I do seem to be escalating faster and faster into the posts that I always knew I would write, but always meant to put off to some later time. But I’ve been reading Richard Dawkins’ The God Delusion and he spent a lot of time discussing abortion in ways that I find discontinuous with the rest of the morality he discusses. Frankly, I think he starts with his final position and works backwards to rationalize it with assertions that I don’t think he would apply to any other situation. That led me to posting on his forums, where there is a 25+ page thread on the topic.

First, a little meta-discussion. It fascinates me that this topic seems to break along the same entrenched positions, using the same arguments, among atheists. There’s a key point in here. Abortion is not a religious issue. It goes to the very secular question of what it means to be human, sentient or, in some other way, worth actively protecting from harm. Humanists face the same moral dilemmas here, and it is a topic that forces a certain clarity of the roots of your morality to think through. The Bible makes almost no reference to abortion, and when it does it is either highly symbolic and vague (Psalms 139), or makes it clear that killing a fetus is not murder (Exodus 21:22-23), so even Christians are forced to read their own independent moral position into their religion (something I argue happens a lot).

Second, this is not a topic for which we can all simply agree to disagree. If you believe that those who oppose abortion should keep it to themselves, then how can we pass laws against infanticide, murder, genocide, slavery, or even theft? If we ignore an action because one party does not consider the other to be human, we leave any form of social ethics in tatters. One of society’s key functions is to protect us from each other. Without knowing who warrants this protection, who is part of the society, it is impossible for society to perform its function.

My goal here isn’t to definitively resolve the abortion debate, but rather to understand it and determine what questions we would need to answer in order to judge any solutions. My own belief is that the lives of entities should be protected in proportion to their sentience. This interestingly matches pretty well with the effective position of American morality, which was reached through intuition and haggling rather than first principles (perhaps there is a Darwinist principle here?) Americans generally consider the lives of microbes to be of nearly insignificant value, while we judge the lives of higher primates and dolphins of proportionally greater value. This does not mean that we will not use monkeys in medical experiments to save humans. But it does mean that we are not as cavalier about killing monkeys as we are about ants. We would kill a monkey to save a human with little thought. But we are less likely to kill a monkey simply because it is inconvenient. We shoo monkeys. We kill ants. I believe a similar thought process should guide abortion. A pre-sentient clump of cells is just that: a clump of cells. But an entity with a human nervous system, human brain waves, and human reactions to stimuli is much more than a collection of cells. It does not seem right that it would be destroyed merely because it was inconvenient. I would think it would take a reason proportionate with its sentience.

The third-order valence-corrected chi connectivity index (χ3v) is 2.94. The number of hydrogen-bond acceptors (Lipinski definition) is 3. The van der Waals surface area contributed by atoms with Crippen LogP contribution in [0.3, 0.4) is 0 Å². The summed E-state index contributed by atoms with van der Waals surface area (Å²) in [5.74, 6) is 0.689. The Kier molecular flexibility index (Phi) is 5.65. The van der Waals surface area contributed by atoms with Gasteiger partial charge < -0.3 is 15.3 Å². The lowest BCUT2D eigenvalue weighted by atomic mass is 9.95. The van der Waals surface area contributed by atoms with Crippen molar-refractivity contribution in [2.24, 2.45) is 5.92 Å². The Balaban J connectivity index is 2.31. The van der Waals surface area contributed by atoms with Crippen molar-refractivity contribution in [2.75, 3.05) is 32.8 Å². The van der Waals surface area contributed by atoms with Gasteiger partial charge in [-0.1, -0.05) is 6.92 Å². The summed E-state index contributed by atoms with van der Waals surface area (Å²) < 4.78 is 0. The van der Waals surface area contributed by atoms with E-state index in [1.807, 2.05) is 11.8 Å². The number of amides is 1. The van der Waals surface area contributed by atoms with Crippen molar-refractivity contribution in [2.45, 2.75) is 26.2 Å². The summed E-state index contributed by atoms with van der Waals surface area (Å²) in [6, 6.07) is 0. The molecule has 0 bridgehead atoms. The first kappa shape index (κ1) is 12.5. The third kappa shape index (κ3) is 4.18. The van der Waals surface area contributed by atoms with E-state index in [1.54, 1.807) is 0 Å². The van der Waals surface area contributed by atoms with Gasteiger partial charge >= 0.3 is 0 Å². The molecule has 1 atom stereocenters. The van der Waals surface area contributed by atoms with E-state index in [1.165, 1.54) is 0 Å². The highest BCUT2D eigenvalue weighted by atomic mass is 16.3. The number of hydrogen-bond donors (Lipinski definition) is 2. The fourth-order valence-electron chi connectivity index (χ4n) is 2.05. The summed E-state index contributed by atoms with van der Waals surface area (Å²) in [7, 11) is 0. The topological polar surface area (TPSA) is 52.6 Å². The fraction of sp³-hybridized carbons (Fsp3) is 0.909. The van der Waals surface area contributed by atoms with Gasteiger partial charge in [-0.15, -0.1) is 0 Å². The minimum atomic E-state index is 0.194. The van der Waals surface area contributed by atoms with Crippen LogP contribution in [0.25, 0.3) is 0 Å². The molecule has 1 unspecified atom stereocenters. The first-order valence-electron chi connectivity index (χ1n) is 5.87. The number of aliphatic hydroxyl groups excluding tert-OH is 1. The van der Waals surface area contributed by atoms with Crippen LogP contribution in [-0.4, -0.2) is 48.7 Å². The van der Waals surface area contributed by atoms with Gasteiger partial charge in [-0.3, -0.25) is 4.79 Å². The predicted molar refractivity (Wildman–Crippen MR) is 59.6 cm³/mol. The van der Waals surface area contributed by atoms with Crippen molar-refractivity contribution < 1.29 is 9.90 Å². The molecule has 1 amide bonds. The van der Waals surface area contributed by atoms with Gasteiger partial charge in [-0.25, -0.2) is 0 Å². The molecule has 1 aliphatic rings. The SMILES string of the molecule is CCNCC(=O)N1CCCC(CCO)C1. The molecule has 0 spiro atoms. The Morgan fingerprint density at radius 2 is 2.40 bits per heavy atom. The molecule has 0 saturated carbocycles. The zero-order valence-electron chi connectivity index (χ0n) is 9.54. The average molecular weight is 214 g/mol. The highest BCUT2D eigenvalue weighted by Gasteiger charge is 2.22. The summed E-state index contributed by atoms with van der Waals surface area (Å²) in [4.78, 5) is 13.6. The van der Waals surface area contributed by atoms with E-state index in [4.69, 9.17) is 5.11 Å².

I only put forward my specific position here to frame my point, which is why I have not yet gone into greater detail on the politics I derive from this position. I don’t know if it is the best rule, but it is the kind of rule I am looking for. Protecting sentience applies to a wide variety of problems, not just abortion. Protecting sentience allows us to answer new questions, whether it be the treatment of clones, “organ farms” or genetically modified humans or primates. We can compare this rule against other questions that it touches on: the protection of humans after they are born, the brain dead and coma victims, and medical testing on humans and non-humans. If our convictions on those topics conflict strongly with this rule, then the rule has failed or our convictions should change. In this, ethical philosophy is very much a science, and the creation of ethical hypotheses (propositions) should be the foundation of rational debate. Yet even in rational circles among atheists, the debate looks very much like the entrenched debate of American society, just lacking references to the Bible or Hell.

In reading The God Delusion, I find that Dawkins asserts many things in defense of till-the-minute-of-birth at-will abortion. But these assertions don’t show up in his other discussions of morality. He claims that the key is the entity’s ability to suffer, and that if a fetus does not suffer, then destroying it is moral. But this is nonsense. If I decapitate you in your sleep, you also will not suffer. That has no bearing at all on the morality of the action. He suggests that specially protecting a human fetus is poorly founded on a human-centric “speciest” view at odds with the gradual slope of evolutionary development. But this is also nonsense. This would imply that if it’s ok to kill and eat a cow then it is ok to kill and eat a human, that slaughtering a million humans is the same as slaughtering a million bacteria. He never follows these claims to their logical conclusion. He never applies them to issues outside the abortion debate (the classic fallacy of “Intelligent Design”). And he nearly exclusively uses the straw man of banning abortion of an early-term embryo to argue it must be allowed until birth. There is a wide gulf between those two points.

So here’s the question. What fundamental principles should we use in determining when abortion is or is not ethical? How do these principles apply to questions outside of abortion, from our treatment of animals to our treatment of children to our treatment of genetically engineered clones?